Pink Bracelet

Diani at her first language program with her sister-in-law.

Diani at her first language program with her sister-in-law.

On a recent scouting trip in the villages near Zamora, I repeated my question for the third time, “Do you know any deaf people that live in the area?”

The mother stared awkwardly at the father.  The father stared stearnly at the mother. And the dozen or so children outside the house simultaneously gazed quickly at a shy young woman that sat awkwardly in the outdoor cooking area in a broken plastic chair.  In that moment I knew she was deaf.  Without an answer I explained that the 3 other people with me (the Signs of Love staff) were also deaf. The father continued to glare at me, uncertain of what this gringa might want with his daughter.  The mothers face softened as she met for the first time someone like her daughter.

As I walked over to the young woman, she didn’t rise from the chair nor did her eyes rise to meet mine.  As she shifted, her deformed foot that caused her to walk with a significant limp slipped out from under her skirt and her eyes slipped past the shame and looked at mine.  You could tell she hadn’t been looked with love very often.  I slipped a pink bracelet onto her wrist, making the rest of the children jealous, probably for the first time of something special that she had.  They had no idea how truly special she was inside.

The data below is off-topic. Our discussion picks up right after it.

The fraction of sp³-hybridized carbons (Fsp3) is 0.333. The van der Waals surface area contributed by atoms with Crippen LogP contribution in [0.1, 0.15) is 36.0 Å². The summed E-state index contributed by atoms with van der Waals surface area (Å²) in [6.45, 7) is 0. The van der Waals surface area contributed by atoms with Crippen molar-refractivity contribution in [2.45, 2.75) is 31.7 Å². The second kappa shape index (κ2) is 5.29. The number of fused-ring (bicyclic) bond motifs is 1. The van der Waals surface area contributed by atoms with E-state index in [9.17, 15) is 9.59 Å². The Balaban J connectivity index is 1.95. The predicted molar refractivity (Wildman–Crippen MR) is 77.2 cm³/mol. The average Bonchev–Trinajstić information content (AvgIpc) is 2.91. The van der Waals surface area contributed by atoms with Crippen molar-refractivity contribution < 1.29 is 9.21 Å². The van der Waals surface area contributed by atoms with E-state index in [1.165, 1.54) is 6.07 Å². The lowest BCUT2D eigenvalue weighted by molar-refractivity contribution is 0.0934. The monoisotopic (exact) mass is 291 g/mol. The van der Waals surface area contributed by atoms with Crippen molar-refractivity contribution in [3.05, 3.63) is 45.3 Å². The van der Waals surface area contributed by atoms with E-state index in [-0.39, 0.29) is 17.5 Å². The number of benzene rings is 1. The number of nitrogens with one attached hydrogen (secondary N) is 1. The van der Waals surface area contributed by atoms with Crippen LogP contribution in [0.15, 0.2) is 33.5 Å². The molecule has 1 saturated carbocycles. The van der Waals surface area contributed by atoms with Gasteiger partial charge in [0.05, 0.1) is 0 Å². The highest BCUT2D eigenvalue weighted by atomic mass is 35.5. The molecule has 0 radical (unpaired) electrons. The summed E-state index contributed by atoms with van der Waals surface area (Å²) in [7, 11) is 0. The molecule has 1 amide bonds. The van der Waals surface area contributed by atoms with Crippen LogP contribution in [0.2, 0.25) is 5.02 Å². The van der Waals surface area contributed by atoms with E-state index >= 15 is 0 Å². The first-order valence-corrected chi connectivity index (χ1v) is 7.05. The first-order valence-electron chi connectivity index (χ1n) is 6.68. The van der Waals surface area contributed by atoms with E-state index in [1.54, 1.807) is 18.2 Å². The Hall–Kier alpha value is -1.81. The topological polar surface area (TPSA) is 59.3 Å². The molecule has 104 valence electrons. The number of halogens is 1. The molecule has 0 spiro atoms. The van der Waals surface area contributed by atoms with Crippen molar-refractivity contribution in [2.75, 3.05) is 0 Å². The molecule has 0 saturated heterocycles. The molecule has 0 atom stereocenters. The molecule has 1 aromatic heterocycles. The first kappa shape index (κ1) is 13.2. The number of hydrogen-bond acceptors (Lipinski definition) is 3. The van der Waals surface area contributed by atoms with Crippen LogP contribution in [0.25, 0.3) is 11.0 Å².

As we left, I handed a calendar for our next language program to the mom and the dad reassured me that she probably wouldn’t be able to make it.  Two weeks later when we passed by her house for the monthly program, the van already half full of other deaf young adults, Diani, and her sister-in-law were dressed in their best skirts, the pink bracelet, and the biggest smile.  She had no idea what she was about to experience but it was going to be life changing.